Every time I pack my bag for a work trip, at some point I inevitably face the same conundrum: which device do I bring to work on? Macbook or iPad?
(Let me specify that work for me means videography or photography. Which means handling the transfer of large amounts of media, backing up data, editing and exporting footage in the field, and more.)
Since the announcement of the first iPad there has been a promise that it could replace your laptop for work. One device only millimeters thick that could do everything your now clunky feeling laptop could. And to some extent this promise has always been true. In the early days the uses of an iPad for work limited but there was potential, such as syncing photos via a SD dongle and taking your photos with you on the go. Not the most powerful application but it created a new way to bring your portfolio with you. Then came apps that allowed you to edit photos and publish them to the web instantly, changing how we share media and contributing to our digital lifestyle. Even today with the iPad Pro, Apple continues to push the narrative, adding stylus control and file management with the latest generation. But when push comes to shove and I have to pick based on workload and packing space, I've never picked iPad over laptop. Here's why.
If all you need for your business is a word processor, internet, or access to basic applications, then you might be able to make the switch. But using a laptop is so easy that I have been swayed buy the allure of my smaller iPad for my more utilitarian laptop. Need to plug in a SD card? Laptop has that built in. Need to plug in 3 SD cards or a CF card? Easy, use a card reader via USB. How about backing up footage? USB 3 all the way to your closest external Hard Drive. And what happens when you need to manage files or cull photos while you have time at the airport? Laptop has you covered.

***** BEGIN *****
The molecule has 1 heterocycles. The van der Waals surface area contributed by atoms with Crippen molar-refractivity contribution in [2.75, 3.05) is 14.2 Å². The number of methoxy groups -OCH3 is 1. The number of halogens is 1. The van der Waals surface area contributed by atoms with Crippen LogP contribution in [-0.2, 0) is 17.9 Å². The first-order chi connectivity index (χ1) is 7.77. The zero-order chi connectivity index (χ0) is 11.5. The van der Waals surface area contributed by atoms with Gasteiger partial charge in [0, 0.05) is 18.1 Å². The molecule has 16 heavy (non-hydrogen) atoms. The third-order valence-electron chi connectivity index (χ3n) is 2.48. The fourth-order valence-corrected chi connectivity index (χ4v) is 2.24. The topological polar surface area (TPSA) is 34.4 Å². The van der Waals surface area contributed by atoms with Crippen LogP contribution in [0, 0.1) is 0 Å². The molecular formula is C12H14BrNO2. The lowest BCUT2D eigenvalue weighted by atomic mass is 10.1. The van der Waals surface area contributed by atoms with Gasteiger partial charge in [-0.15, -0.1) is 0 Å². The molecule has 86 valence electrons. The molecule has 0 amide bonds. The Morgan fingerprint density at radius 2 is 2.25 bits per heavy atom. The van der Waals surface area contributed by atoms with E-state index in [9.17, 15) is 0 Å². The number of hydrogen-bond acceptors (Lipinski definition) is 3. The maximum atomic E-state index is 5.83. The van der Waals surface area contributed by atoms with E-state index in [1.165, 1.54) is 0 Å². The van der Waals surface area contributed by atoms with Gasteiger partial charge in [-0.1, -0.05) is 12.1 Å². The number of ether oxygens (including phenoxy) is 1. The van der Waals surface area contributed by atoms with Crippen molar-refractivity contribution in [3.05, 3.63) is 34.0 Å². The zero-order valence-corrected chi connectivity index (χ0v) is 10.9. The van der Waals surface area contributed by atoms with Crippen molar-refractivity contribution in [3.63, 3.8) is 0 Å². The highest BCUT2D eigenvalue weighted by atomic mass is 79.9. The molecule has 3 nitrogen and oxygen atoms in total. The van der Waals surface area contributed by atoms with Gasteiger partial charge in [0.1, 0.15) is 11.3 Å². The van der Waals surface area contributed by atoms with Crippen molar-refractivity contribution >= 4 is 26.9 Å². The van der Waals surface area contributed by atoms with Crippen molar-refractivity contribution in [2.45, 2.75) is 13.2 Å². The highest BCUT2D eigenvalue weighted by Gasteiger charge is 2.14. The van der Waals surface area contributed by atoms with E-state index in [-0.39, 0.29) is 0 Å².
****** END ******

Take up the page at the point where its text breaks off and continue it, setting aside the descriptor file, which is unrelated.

In fairness, iPads and tablets have closed the gap considerably within recent years. Many of the functions prized by laptops can now be done on an iPad as well. The problem is that it's usually through a series of steps or workaround solutions that take longer and are more prone to introducing error through out the process. And that extra time and risk isn't something worth me trading in the ease of my laptop. Yet.
Today we have laptops that are tablets (Microsoft Surface) or tablets that can act as laptops (iPad Pro with it's keyboard dock and new folder structure in iOS 11). It's clear that these devices that were once specialists in their own areas of technology have been converging towards becoming similar in result. What it will ultimately come down to is a choice for the consumer between the computing power of the device and the ease of use. For me, an iPad can't replicate the ease of use of my Macbook, and for that reason I'll pick laptop over iPad every time. But the original promise of the iPad still rings in my head every time I'm faced with the decision. Maybe one day it will finally be time to choose iPad over laptop.
Disclaimer: I have not tried the Microsoft Surfaces. Perhaps they are the middle ground I am looking for. But I enjoy the reliability and use of Apple products and so I have chosen to use their ecosystem of products, for better or worse.